The 1990-94 struggle to liberate Rwanda, launched by the Rwanda Patriotic Army, a military wing of the RPF-Inkotanyi, was characterised by many tribulations, with the killing of top commanders–including the first Chairman of the High Command–in the early days of the attack, and the prowess exhibited by his successor, Paul Kagame, who successfully commanded the front to the end.
Capt (Rtd) Logan Ndahiro, who was part of the struggle, gives his personal account in these serialized articles in the run up to October 1, when the struggle was launched:
On 1st October 1990, the RPA-Inkotanyi entered Rwanda via Kagitumba border post, now in Nyagatare District of the Eastern Province. The area is commonly known as Umutara, made up of Nyagatare, Gatsibo and part of Kayonza districts.
It is a plain savannah, semi-arid with short withered shrubs that can hardly give any cover to an ordinary man let alone a fighting force intending to attack or even withdraw from the pursuing enemy. The fighting under such terrain was so suicidal and costly in terms of loss of both human and war materials. All this was due to inappropriate military strategy that cost us even top commanders.
As earlier mentioned, after the loss of the late Chairman of the High Command, the RPA forces, some of them with new arrivals and inexperienced fighters were scattered in the whole of Umutara, including the Akagera National Park where they were fighting running battles here and there with very scarce, scanty and scattered commanders to coordinate the war.
It was around this desperate and total confusion that then Major Paul Kagame arrived at the front line. He immediately set to analyse the situation, discussing with the handful of commanders he could lay hands on and inspected the injured. He saw and heard all there was to hear and see.
Changing military strategy, to get the RPA out of misery and shame of loss and in coordination, the newly appointed Chairman of the High Command (Kagame) set to overhaul the whole strategy and changed the military tactics, by first pulling back all the scattered forces and launching the Guerilla tactics type of warfare.
As earlier mentioned, after the change of strategy and tactics of the war, the Chairman of the High Command commissioned the attack of Gatuna (November 1990), followed by Rwempasha one and two in December 1990.
While these two Rwempasha attacks were taking place, the Chairman had simultaneously approved the attacks of Nkana, Kaniga and Kiyombe all taking place in December 1990.
As earlier mentioned, due to his visionary strategy, his military perfectionism and always concerned with the wellbeing of his force, the ordering of such coordinated attacks had a reason behind. His intention was to hoodwink and disorganise the enemy forces while planning for another important assignment.
It was during these attacks, which left the enemy forces confused and nursing wounds, that the Chairman planned the deployment of forces to Virunga Mountains. Early January 1991, he convened a meeting of his senior military commanders and gave final instructions of deployment of forces to Virunga mountains of Gahinga, Muhabura and Sabyinyo.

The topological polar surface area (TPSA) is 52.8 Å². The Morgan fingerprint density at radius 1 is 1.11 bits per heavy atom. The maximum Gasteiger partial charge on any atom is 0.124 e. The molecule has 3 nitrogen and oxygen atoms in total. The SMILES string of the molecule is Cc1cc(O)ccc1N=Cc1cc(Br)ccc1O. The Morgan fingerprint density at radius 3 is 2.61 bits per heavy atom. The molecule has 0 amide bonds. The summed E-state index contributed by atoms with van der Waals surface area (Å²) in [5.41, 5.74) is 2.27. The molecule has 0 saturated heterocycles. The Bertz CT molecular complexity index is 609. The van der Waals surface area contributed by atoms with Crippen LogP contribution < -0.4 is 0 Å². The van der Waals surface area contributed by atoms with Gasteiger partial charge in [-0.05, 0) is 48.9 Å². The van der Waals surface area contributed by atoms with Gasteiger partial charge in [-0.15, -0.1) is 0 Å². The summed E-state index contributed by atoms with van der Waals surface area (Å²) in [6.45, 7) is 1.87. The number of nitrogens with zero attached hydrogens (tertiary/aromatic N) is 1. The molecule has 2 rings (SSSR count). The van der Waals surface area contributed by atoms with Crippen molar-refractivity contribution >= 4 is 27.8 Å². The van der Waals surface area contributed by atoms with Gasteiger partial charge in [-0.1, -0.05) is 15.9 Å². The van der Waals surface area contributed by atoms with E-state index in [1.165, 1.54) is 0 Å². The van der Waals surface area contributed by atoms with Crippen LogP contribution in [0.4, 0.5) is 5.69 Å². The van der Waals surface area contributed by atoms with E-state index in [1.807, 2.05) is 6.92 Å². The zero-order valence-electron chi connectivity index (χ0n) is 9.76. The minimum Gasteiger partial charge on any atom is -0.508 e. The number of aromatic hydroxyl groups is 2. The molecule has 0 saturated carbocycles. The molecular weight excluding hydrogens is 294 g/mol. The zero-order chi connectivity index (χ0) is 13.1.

Judging from such haste of attacks, as mentioned above, he was diverting the enemy attention to afford safe passage to his forces while deploying in the mountains.
We climbed and arrived in the mountains at around 5th January 1991. All the forces settled at Gahinga Mountain together with our Chairman of the High Command. This was a major boost to our morale and it was at this time that romours circulated amongst us that he was planning something big ahead for us.
But when we arrived in the mountains, life was so difficult. The freezing temperatures, the constant rainfall that would leave hailstones (Urubura) for weeks before melting, the shortage of food and medicine. The Chairman inspected us always and would see and hear firsthand all these problems from us.
Sensing and analysing these problems as a real threat to his forces, he mobilised RPF cadres who mobilised members wherever they were to procure us food, medicine and some warm clothing.
I never forget how we used to bask (warm) ourselves on fire at night. When you are warming the front part, the back would be freezing and you would switch yourself back and forth until you go to rest on a frozen ground.
But while the above mentioned problems were getting slowly resolved, under the canopy of the bamboos we felt safe from any enemy reconnaissance, be it by planes or foot patrols as was the case in Umutara. The cooking of the food was easier since no smoke would be detected due to fog over the mountains. The military drills or movement were done under bamboo cover.
As we got used to this situation, the Chairman called for a meeting on January 20, 1991 of senior commanders that decided on the attack on Ruhengeri town. The following day, the Chairman briefed us about the assignment and which battalions to take part.
After an early morning brief by the Chairman, all tasked commanding officers started briefing their rank and file about troop movements towards their objectives on that very day, effectively starting on 21st of January 1991.
On January 22 at dawn, the battalions assigned to block Cyanika –Ruhegeri road and to clear any other military obstacle went ahead and accomplished their task.
However, for the battalions to attack Ruhengeri town and tasked to release prisoners, the passage to the objective was not a bonanza. We set off from Gahinga at 10am, cutting, clearing, crisscrossing rivers and marshlands and bamboo thickets as we moved from Gahinga towards Sabyinyo. This was on January 21 1991.
When we arrived at Sabyinyo through the large valley between the two mountains, it was pitch dark under the bamboo canopy. We tried to keep moving in order to meet the deadline of attacking Ruhengeri on January 22 as other units would attack their targets, but this was never to be. By 8 pm at night, it was obvious that we could not make it to Ruhengeri town for any surprise dawn attack.